Acting against the effects of climate change is an urgent task. Smallholder farmers, who provide food for the world, are one of the populations most vulnerable to climate variability, so building resilience in rural communities is about ensuring a sustainable future for our food systems.
Humanity has set ambitious goals for transforming food systems in a context of climate change; these goals must be connected to innovative financing approaches that enable rapid transformation to achieve them. The CGIAR Research Program on Climate Change, Agriculture and Food Security (CCAFS) has developed science-based methods and tools to inform investments, policies and business models that support unlocking climate finance for adaptation.
According to the United Nations (UN) there is a large gap in climate finance. A decade ago, it was established that by 2020, $100 billion would be raised annually to support climate action in developing countries. Unfortunately, this goal has not been met yet.
Another important fact was provided by Carin Smaller, Director, Agriculture, Trade & Investment, at the International Institute for Sustainable Development (IISD), at the policy seminar “Financing food systems transformation” organized by International Food Policy Research Institute (IFPRI) in which she indicated that an additional $33 trillion is needed until 2030 to eradicate hunger, increase the incomes of small producers, while maintaining the reduction of greenhouse gases settled in the Paris Agreement.
This is one of the reasons why organizations like the CGIAR through research programs as CCAFS want to mobilize capital flows towards sustainable investments that transform food systems through science and innovation. In that sense, we have developed, tested, and evaluated climate-smart interventions that are ready to be scaled and provided technical assistance by matching investments to the technical knowledge to reach the last mile for climate resilience. CCAFS has also developed tools and methods to inform pipeline development and we have also enabled unusual partnerships between scientists, investors, and investees.
And to ensure availability, access and use of measurement methods to track progress towards climate smart outcomes, we have also designed and implemented cutting-edge risk assessment tools specifically tailored to investors and investees’ operations, as well as tailored-made impact monitoring and assessment tools.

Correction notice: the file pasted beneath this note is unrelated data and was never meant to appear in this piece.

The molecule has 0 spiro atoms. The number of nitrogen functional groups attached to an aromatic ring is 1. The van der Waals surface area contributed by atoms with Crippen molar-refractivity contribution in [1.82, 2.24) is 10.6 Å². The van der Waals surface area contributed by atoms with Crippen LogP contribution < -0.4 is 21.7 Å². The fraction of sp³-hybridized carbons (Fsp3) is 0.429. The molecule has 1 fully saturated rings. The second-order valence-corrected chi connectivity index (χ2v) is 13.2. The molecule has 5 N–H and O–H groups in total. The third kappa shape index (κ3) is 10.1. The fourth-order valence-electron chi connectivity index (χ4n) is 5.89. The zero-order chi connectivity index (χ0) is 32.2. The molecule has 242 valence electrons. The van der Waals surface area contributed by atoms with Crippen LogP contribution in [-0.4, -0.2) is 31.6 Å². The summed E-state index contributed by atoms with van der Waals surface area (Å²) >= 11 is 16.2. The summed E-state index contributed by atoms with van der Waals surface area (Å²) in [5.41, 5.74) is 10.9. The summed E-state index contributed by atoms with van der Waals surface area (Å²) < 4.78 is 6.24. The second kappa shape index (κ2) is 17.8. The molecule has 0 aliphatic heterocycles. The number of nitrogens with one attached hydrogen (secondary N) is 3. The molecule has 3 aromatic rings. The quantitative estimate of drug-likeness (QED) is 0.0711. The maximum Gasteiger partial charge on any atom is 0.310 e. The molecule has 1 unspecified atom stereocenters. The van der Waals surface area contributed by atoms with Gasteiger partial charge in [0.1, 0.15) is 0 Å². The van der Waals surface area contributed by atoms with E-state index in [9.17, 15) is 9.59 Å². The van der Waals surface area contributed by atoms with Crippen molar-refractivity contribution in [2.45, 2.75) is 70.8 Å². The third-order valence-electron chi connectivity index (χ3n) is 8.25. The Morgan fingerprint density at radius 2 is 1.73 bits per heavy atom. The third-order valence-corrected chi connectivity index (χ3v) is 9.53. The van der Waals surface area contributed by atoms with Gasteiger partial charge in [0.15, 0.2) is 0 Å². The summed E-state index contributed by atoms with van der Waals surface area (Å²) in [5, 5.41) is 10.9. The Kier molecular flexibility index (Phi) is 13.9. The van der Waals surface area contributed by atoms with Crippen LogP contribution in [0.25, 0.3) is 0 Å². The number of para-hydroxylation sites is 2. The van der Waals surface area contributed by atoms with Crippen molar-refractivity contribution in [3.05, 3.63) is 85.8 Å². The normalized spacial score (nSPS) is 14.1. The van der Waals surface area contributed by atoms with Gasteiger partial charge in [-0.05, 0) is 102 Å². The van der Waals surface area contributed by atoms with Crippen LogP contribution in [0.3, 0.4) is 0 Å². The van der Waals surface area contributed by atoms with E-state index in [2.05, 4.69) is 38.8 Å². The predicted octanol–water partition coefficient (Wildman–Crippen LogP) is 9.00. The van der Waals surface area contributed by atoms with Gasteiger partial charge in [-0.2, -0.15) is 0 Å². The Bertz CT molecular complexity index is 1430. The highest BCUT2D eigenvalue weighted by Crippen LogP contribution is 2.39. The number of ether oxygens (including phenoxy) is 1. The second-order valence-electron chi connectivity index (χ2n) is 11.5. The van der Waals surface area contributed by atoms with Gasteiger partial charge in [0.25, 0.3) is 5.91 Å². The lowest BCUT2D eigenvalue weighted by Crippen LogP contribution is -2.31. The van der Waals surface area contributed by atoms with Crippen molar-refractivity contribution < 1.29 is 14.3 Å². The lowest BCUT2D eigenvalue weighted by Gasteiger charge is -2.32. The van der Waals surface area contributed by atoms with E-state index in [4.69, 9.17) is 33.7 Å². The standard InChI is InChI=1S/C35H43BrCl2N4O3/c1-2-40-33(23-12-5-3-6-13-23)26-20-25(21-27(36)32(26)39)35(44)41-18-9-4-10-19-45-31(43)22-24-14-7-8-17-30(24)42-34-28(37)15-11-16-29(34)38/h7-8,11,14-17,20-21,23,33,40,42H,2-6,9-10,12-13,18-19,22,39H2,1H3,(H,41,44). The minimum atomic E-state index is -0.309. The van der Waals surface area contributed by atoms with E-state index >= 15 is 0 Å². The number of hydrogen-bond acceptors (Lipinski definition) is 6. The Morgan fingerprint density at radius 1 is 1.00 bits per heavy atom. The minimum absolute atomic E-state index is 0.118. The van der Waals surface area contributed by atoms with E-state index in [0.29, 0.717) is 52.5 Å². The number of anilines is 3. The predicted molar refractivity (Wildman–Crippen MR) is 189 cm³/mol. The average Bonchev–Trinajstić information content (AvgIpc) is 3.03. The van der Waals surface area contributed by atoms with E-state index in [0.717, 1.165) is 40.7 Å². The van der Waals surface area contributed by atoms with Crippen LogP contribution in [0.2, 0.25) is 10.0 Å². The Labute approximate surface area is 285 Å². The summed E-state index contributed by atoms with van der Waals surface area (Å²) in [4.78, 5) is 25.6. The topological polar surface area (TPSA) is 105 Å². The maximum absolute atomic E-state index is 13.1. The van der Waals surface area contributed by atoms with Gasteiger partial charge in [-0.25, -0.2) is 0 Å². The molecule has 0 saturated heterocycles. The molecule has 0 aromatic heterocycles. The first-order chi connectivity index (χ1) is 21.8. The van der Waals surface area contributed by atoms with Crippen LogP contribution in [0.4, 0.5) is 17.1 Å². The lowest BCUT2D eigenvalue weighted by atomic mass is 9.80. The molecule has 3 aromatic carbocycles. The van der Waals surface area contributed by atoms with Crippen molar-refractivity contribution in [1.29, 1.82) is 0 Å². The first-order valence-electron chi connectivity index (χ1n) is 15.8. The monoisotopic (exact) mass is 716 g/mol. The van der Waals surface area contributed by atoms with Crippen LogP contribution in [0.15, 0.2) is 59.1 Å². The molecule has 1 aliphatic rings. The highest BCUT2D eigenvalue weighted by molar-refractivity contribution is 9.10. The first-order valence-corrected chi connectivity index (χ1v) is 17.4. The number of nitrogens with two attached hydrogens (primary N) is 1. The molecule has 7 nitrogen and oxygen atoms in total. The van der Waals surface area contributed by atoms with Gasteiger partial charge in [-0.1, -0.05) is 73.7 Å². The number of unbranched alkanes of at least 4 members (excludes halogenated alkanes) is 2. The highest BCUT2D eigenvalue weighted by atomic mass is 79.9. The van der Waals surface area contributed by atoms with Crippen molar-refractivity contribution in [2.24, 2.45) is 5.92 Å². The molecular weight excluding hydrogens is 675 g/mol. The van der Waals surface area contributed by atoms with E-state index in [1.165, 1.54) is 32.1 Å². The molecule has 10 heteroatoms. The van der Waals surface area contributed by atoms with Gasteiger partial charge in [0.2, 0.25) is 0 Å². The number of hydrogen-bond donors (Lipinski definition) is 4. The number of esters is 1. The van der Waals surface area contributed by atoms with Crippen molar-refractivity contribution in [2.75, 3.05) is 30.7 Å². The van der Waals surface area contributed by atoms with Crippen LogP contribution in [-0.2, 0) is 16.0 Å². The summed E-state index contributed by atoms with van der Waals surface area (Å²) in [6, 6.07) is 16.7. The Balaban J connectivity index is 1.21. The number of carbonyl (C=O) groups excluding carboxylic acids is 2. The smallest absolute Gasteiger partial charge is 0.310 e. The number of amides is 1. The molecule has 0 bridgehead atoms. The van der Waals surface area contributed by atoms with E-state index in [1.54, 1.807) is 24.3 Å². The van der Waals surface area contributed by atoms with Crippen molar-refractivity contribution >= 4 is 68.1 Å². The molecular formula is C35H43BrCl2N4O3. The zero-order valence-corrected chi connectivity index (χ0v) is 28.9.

Some examples of our work include the development of a technical assessment to identify main climate vulnerabilities and threats facing agricultural systems and rural smallholder farmers. This study will help the Small Farmers Adaptation Fund (SMAF) led by AddValue for investing in smallholder farmers through MFIs in seven Latin American countries for USD 30Mio.
In East Africa, together with the the Alliance of Bioversity International and CIAT we are developing an automatized risk assessment tool for manager/domestic financial institutions lending to small and medium producers and agribusinesses. This tool will help assess climate risks, production risks and natural resources risks for targeted commodities and value chains. Furthermore, to facilitate credit evaluation processes on potential clients implementing climate-smart agriculture (CSA), we are designing a CSA Credit Scoring Tool with a leading asset manager, to develop an end-to-end CSA credit scoring tool to be embedded in the Fund’s credit evaluation process.
These methods and tools are crucial to support financial institutions and investors to add their contribution to deliver climate-smart finance investments and achieve resilience goals. However, many more organizations still need to join us so that together we can support the scale of climate-smart agriculture and improve farmers’ livelihoods, diversify their incomes, and enhance adaptation to climate change through the joint work of science and action.
Deissy Martínez Baron,
Latin American Regional Leader, CGIAR Research Program on Climate Change, Agriculture and Food Security (CCAFS)
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